When that is done the dogs cages have to go through a special security. This means another wait until the supervisor arrives. Then the dogs have to be taken out of their cages, the cages put through security, the dogs put back in their cages. The cages are then secured so no one can tamper with them or release the dogs. This has to be done for every cage, every time. Nowadays too you have to wait at the airport until the flight is called because if by any chance it is delayed or cancelled you have to turn round and go back, so it's better to wait.
Two of our Belgian vets with Jineta, Kyra, Modest, Hash and Petrush
Maries with Mabel. Mabel, travelling in style with Maries, in the cabin!
Back to El Refugio. As always the phone never stops ringing, even in the car. Always something to deal with. Constant firefighting. At the refuge in time to receive more dogs and show visitors the renovation works while Fabienne discussed them with the foreman. An hour later we were back in the van on the way to the airport once more with four dogs who were flying out to Norway and to Holland. The flight was in the early evening and since we needed to wait until the flight was called we didn't get back to La Cala until nearly 9 p.m. No time to change before being taken out to dinner by the lovely Belgian vets. The day ended after midnight.
Jesulina with her amazing new owner, and me. At the check in desks - from the other side.
Friday 19th September
Yet more flights. Three more in fact - one very early in the morning. Diane went to the airport to take those dogs. Another one in the early afternoon - I didn't go on that one as there were cats going off too and so Eliane went with Fabienne and Diana. And there was yet another flight.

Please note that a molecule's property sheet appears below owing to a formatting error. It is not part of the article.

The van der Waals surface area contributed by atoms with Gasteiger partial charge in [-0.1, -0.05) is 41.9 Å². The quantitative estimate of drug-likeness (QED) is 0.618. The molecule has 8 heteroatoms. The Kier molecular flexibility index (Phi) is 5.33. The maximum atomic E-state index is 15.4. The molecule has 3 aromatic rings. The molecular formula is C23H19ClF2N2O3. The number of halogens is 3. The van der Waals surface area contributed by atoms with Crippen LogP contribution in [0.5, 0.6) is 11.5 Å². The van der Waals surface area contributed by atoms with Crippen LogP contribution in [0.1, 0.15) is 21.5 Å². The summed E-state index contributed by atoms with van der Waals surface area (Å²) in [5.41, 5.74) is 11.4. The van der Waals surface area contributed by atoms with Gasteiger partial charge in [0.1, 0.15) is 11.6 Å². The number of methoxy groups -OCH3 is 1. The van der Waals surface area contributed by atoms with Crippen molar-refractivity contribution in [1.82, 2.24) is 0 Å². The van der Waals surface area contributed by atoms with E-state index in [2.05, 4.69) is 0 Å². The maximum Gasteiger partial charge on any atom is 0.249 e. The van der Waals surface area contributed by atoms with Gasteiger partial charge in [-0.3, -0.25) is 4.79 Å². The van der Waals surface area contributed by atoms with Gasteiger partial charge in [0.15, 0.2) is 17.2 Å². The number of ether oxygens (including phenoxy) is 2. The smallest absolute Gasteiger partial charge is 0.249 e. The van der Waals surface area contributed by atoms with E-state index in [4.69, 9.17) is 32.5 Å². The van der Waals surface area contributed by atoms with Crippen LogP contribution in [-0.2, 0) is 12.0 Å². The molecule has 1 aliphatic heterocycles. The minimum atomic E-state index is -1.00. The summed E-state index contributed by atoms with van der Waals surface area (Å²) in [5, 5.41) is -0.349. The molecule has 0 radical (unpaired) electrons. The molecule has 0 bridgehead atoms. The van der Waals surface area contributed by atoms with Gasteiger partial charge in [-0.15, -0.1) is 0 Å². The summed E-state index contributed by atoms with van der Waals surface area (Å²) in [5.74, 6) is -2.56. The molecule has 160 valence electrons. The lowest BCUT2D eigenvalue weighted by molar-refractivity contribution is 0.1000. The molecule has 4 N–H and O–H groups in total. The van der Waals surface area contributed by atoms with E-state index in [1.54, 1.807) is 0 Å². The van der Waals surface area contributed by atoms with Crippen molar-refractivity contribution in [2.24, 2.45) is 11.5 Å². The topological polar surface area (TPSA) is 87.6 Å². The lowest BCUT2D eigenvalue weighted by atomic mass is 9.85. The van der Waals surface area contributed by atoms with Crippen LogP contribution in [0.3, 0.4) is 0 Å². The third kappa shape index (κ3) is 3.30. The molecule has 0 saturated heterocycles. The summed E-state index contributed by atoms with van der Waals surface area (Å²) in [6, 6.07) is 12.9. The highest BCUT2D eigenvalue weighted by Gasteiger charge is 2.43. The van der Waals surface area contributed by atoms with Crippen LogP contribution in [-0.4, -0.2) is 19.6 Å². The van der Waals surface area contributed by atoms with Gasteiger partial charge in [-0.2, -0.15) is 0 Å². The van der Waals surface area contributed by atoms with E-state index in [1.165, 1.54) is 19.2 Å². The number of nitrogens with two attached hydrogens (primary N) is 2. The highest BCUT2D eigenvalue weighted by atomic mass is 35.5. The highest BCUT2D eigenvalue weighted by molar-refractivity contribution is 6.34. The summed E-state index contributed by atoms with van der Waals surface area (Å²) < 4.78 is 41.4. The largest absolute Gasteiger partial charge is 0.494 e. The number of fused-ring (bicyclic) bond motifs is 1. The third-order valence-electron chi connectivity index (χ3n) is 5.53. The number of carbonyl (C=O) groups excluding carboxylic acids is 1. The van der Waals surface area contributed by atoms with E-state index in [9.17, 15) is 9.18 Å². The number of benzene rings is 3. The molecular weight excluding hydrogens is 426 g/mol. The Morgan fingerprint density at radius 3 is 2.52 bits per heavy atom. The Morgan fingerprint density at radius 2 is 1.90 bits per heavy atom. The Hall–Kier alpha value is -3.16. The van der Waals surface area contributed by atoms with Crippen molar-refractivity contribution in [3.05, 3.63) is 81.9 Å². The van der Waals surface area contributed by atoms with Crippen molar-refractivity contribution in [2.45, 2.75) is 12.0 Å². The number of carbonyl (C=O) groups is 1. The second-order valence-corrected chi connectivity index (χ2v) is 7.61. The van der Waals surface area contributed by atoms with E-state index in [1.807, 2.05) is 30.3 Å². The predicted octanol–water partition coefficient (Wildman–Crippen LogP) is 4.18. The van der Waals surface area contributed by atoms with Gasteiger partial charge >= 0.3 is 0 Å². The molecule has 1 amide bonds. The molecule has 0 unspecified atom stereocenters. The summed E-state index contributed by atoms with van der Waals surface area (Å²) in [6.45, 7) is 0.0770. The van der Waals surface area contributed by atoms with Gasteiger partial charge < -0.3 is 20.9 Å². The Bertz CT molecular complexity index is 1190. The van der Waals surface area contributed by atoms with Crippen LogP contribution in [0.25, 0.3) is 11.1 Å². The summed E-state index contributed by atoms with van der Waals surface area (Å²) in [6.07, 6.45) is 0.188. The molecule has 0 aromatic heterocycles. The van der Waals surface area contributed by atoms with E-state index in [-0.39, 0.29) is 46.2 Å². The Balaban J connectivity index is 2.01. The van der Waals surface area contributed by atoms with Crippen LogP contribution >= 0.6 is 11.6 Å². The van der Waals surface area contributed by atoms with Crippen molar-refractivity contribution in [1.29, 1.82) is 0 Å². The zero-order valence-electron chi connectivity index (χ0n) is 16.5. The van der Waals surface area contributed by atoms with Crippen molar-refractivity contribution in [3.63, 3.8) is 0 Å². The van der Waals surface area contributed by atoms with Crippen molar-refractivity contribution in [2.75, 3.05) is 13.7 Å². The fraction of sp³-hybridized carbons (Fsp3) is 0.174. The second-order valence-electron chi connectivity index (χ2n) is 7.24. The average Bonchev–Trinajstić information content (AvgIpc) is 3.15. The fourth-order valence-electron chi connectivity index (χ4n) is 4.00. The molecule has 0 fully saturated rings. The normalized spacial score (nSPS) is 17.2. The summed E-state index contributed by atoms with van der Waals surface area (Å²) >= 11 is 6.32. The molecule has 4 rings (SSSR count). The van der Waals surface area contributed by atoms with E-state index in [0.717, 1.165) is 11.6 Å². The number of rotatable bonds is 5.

Loading the cages for yeat another airport trip.
There were about a dozen students at the Refugio on this visit. They help in many ways, but particularly with the cleaning and feeding. The place is spotless. I took a photo of the cleaning instructions, which are impressive, so I may well do a post on those soon. Stephen, the manager, Lisa, Mike, Miguel, Julian, Maribel, Rafael our vet and so many others work tirelessly. Marielle in the office keeps everything in order, no mean feat. Tonlooks after the finances, a constant challenge. Of course Fabienne and Dirk never stop. Nor do Diane, Denise and our many other volunteers. Not to mention Amalia, Isabelleke and the many other foster parents. If I have left anyone out, I apologise. It's hard to keep up.
There were two more flights on Saturday. On Sunday it was practically the whole day at the Dia del Perro in Mihas Costa - another one hour round trip, more or less. Then most of the day manning our stall, fund raising and raising awareness. And this was the weekend! You can see all the photos on my earlier post 'The Day of the Dog.' On the Monday I went to the Cane killing station with Diana. She was to take a Dobermann that had already been reserved. I was to rescue a dog, a small one since the Refugio is stuffed to the gills and only has room for about 50% of normal intake. However, it didn't turn out as planned. It was a sad day indeed. I will write about it separately.
So much was going on, so much work, that it was hard to keep up and make notes. Suffice to say that my remaining two days were just as packed and busy. This was my fourth visit in three years. It was wonderful, as always. I simply cannot wait to get out there again.